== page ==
Poverty and Homelessness Essay examples

723 Words Apr 24th, 2011 3 Pages
Poverty and Homelessness Usually when a person thinks of the poor and the homeless, they think about those that are living and sleeping on park benches or under bridges. They think of those who are dirty, with ragged clothing, worn out shoes, and those begging or panhandling for food. The truth of the matter is that poverty and homelessness can affect people of any age, race or gender. More Americans are at the risk of poverty and homelessness today. There are many circumstances that can cause a person to live in poverty and become homeless. The lack of affordable housing, low paying jobs or lack of employment, and insufficient federal aid all contribute to poverty and homelessness.
The lack of affordable housing is a significant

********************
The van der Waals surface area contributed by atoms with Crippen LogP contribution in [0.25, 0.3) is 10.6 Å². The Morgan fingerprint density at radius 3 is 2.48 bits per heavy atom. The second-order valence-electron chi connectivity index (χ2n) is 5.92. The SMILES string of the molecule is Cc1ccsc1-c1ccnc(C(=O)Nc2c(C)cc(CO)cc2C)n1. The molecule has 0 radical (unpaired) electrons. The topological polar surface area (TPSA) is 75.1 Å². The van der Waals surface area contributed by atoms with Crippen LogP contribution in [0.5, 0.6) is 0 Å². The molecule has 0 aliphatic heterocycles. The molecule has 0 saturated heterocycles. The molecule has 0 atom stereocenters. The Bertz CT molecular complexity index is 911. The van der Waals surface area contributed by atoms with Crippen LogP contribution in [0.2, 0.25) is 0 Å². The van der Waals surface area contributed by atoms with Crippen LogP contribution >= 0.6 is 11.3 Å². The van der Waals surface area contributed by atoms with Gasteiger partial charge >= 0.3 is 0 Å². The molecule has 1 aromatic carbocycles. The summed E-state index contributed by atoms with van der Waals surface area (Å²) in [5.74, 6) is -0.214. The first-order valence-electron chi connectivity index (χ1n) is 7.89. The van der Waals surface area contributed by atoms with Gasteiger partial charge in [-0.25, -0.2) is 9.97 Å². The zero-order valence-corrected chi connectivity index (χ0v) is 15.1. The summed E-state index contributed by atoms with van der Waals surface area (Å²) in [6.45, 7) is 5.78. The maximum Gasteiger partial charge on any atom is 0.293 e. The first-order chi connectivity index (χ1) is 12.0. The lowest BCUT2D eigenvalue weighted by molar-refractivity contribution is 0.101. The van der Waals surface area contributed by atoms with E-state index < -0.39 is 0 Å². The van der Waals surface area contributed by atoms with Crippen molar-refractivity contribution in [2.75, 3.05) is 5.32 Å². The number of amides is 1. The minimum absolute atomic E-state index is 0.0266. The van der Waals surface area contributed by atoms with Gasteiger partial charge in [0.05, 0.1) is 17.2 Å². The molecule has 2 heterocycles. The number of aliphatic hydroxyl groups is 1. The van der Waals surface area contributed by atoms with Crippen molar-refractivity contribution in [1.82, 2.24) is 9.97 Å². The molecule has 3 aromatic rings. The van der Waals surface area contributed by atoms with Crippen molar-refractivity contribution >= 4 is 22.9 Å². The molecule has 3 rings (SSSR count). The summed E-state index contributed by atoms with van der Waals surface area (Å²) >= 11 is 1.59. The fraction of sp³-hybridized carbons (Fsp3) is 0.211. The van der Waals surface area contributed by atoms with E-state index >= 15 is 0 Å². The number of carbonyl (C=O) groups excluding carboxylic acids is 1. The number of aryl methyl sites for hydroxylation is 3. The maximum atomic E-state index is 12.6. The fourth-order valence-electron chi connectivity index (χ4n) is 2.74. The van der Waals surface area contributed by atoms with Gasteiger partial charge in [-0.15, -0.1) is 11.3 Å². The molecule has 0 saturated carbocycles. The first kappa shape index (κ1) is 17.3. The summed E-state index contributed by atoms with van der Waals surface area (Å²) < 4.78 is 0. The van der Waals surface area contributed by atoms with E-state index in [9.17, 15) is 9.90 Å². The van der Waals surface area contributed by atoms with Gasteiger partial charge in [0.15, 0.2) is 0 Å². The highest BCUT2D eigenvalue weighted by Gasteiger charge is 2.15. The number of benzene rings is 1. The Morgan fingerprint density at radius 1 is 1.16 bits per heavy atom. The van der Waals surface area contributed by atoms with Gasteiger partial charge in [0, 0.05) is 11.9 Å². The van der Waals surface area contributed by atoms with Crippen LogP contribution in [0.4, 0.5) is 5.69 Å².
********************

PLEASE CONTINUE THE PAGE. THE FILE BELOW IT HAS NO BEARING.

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Still, some Americans have become homeless due to the loss or lack of employment. With the recent economic recession, many companies have moved to other parts of the country or have outsourced, leaving many without jobs. Displaced workers face difficulty finding new employment. Others lack the minimum job skills to attain employment. The lack of education increases the likelihood of a low income. It is difficult for those with little education to find work that provides a decent wage. They have less of a chance of making a desirable income. Education and basic skills are needed in acquiring jobs. Those with more education generally earn more than those that are less educated. The lack of education and training, combined with low wages, keep many families from moving up. Furthermore, the declining availability of public assistance has also increased the number of families that are in poverty or homeless. Fewer families are receiving the help they need. There were once many federal and state assistance programs that were available for those in need, but because of budget cuts, most of the funding for these programs have been cut or eliminated. As a result of loss of benefits many continue to struggle. In Anna Quindlen’s, “Our Tired, Our Poor, Our Kids, Quindlen states how “[a] study done in San Diego in 1998 found that a third of homeless families had recently had
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